Everything You Need To Know About Transaxillary Brachioplasty

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A woman is pointing at her arm during a transaxillary brachioplasty procedure.

Say Goodbye to “Bat Wings”: What Transaxillary Brachioplasty Can Do

What is Transaxillary Brachioplasty?

Transaxillary brachioplasty is a type of arm lift surgery that removes excess skin and fat from the upper arms through an incision made in the armpit (axilla) region.

It is one of the techniques used in brachioplasty procedures to reshape the upper arms by eliminating sagging, loose skin and creating a more toned, contoured appearance.

This procedure is designed to address skin laxity issues caused by:

  • Significant weight loss that leaves behind loose, hanging skin
  • Aging and loss of elasticity over time
  • Genetics

During a transaxillary brachioplasty, an incision is made within the armpit crease, allowing the surgeon access to the back of the arms to remove tissue. This approach means no visible scarring occurs on the inner or outer arm areas.

Who is a Good Candidate for Transaxillary Brachioplasty?

A woman measuring her arm with a measuring tape in preparation for Transaxillary Brachioplasty.

The best candidates for transaxillary brachioplasty are men and women struggling with:

  • Excess, sagging upper arm skin that does not respond to diet or exercise
  • Loose skin on the arms caused by major weight loss
  • Arm skin that has lost elasticity due to aging

Potential patients should be in overall good health and have a stable body weight. It’s recommended to avoid significant weight fluctuations after surgery to maintain results. This procedure can help those with small to moderate amounts of excess arm skin achieve smoother, more toned-looking arms.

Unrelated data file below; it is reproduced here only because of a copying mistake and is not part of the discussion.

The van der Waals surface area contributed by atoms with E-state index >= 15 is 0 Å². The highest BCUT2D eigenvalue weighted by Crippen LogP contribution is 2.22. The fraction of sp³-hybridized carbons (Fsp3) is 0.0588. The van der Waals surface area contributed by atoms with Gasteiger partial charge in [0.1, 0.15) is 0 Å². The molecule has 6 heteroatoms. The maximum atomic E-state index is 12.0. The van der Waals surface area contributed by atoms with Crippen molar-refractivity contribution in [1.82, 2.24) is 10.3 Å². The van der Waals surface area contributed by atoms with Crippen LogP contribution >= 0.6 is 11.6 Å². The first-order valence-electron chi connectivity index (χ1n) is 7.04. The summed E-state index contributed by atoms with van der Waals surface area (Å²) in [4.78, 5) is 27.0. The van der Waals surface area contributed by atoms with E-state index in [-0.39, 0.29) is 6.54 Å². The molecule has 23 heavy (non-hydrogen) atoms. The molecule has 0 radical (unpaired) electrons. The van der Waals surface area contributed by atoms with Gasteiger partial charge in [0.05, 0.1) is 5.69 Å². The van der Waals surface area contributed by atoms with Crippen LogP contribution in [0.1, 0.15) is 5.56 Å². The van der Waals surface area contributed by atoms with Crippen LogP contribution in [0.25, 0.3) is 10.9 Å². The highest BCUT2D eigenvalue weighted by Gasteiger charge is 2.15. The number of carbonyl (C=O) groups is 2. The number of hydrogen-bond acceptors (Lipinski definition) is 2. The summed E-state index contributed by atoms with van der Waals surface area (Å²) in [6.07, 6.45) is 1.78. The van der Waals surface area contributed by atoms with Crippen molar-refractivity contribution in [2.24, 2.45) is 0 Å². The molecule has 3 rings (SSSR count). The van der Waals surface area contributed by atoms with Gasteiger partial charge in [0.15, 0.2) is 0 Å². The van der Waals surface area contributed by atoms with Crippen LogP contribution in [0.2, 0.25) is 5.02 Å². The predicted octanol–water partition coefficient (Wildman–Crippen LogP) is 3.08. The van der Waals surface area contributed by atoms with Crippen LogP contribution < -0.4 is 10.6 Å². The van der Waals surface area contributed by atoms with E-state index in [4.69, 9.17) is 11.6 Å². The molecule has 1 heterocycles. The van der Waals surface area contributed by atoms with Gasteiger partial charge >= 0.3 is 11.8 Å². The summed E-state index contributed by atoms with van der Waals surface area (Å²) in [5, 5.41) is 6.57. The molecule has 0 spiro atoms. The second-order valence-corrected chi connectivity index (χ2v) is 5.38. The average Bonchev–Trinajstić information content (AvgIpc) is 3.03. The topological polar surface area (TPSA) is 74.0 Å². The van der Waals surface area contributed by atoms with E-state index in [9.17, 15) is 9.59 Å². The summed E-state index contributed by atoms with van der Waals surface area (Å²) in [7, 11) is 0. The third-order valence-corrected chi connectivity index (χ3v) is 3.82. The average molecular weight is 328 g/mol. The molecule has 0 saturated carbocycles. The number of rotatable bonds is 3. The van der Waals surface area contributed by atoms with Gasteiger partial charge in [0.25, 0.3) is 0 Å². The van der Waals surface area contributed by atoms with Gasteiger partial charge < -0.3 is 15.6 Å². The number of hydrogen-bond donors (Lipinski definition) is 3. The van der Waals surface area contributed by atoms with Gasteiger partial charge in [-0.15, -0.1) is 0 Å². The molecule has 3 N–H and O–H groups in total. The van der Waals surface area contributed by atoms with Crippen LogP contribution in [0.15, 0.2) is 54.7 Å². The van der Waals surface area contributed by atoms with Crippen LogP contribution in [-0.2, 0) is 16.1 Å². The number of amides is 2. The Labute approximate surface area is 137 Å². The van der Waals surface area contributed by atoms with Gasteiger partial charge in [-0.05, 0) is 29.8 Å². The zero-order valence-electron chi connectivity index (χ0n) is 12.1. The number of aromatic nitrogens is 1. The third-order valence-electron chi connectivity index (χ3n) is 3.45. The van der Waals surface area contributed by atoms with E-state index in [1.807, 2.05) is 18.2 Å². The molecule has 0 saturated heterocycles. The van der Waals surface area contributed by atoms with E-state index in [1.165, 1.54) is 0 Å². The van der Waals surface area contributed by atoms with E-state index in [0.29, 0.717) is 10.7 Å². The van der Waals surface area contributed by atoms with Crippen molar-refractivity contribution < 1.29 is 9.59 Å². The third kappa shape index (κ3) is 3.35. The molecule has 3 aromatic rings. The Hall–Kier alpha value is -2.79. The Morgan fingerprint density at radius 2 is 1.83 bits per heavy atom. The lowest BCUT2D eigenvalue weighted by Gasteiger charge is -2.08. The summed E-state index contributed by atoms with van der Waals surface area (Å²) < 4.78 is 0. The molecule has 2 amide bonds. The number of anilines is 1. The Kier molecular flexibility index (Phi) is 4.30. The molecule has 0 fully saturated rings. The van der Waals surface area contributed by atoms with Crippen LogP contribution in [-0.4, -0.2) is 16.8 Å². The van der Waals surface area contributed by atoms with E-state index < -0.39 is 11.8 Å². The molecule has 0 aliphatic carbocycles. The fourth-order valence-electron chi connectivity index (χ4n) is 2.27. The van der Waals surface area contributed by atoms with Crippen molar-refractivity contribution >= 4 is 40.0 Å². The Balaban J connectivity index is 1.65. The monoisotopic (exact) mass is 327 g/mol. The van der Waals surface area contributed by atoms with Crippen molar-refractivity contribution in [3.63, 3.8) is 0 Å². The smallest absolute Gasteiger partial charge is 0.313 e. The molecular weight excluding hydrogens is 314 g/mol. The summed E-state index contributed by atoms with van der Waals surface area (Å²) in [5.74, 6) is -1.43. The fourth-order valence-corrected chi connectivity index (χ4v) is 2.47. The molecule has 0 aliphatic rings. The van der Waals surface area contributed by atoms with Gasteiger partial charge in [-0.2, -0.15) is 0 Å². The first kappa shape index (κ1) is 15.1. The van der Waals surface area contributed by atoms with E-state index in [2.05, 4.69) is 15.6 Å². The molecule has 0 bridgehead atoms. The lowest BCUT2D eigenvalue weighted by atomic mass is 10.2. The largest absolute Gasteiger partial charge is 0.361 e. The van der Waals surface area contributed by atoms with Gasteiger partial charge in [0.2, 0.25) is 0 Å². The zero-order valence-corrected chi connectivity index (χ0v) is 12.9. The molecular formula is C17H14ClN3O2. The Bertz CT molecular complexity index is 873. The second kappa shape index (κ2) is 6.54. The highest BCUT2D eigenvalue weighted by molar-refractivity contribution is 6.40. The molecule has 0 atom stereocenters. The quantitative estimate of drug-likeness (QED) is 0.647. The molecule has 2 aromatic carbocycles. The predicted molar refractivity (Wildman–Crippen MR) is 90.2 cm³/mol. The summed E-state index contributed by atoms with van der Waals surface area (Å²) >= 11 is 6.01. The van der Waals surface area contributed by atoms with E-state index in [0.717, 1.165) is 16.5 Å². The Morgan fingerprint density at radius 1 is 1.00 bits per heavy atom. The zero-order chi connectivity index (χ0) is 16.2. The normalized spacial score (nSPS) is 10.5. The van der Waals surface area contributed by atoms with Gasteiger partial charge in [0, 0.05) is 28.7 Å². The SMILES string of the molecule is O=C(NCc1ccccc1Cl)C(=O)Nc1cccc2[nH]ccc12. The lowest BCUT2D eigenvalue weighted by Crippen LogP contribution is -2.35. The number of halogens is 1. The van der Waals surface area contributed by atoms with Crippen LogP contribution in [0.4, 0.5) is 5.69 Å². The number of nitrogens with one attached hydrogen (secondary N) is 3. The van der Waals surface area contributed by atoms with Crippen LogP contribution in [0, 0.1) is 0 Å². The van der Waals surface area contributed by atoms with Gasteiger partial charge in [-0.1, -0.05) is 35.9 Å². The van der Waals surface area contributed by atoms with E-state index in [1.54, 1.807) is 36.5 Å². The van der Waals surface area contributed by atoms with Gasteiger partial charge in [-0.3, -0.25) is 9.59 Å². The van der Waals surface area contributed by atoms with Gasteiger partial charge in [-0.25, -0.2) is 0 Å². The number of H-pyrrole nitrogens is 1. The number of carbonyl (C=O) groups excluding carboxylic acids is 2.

Patients with severe skin laxity or who need extensive reshaping may be better candidates for a traditional brachioplasty approach utilizing a more extensive incision. Your surgeon will evaluate your anatomy and recommend the best procedure during your consultation.

What to Expect During a Transaxillary Brachioplasty

Before Surgery

  • Your surgeon will advise you to stop smoking for at least 2 weeks before surgery to optimize healing.
  • Certain medications that increase bleeding risks will need to be discontinued.
  • Arrange for a friend or loved one to drive you home after your procedure.

During Surgery

  • The procedure takes 1-2 hours and is performed under general anesthesia or local anesthesia with sedation.
  • Your surgeon will make a horizontal incision within the armpit crease, usually 4-5cm long. This will be closed with dissolvable sutures.
  • Excess fat is removed through liposuction or directly excised.
  • Loose, excess skin is trimmed away and remaining tissue tightened internally with sutures.
  • Drains may be placed temporarily to prevent fluid buildup.
  • Your arms will be dressed and possibly wrapped in a compression garment.

Recovery in Hospital and at Home

  • You may stay overnight in the hospital or surgical center after surgery.
  • Keep dressings clean and dry until given approval to shower, around 2-3 days.
  • Take prescribed pain medication as directed. Discomfort, tightness, and swelling are normal.
  • Wear your compression garment continuously for 2-6 weeks, per your surgeon’s instructions.
  • Keep your arms elevated on pillows to reduce swelling.
  • Avoid strenuous activity for 4-6 weeks.
  • Most patients can resume desk work within 7-10 days.
  • Bruising and swelling continue to subside over 6-8 weeks.
  • Scars will continue maturing for 6-12 months.

What Results Can I Expect From Transaxillary Brachioplasty?

A woman flexes her arm while holding a measuring tape.

Once healed, the armpit incision used is very discreet and hides well on the inner arm. You can expect:

  • Smoother, tighter, more toned-appearing upper arms
  • Removal of sagging or loose hanging arm skin
  • A more defined, contoured arm profile
  • Permanent results as long as your weight remains stable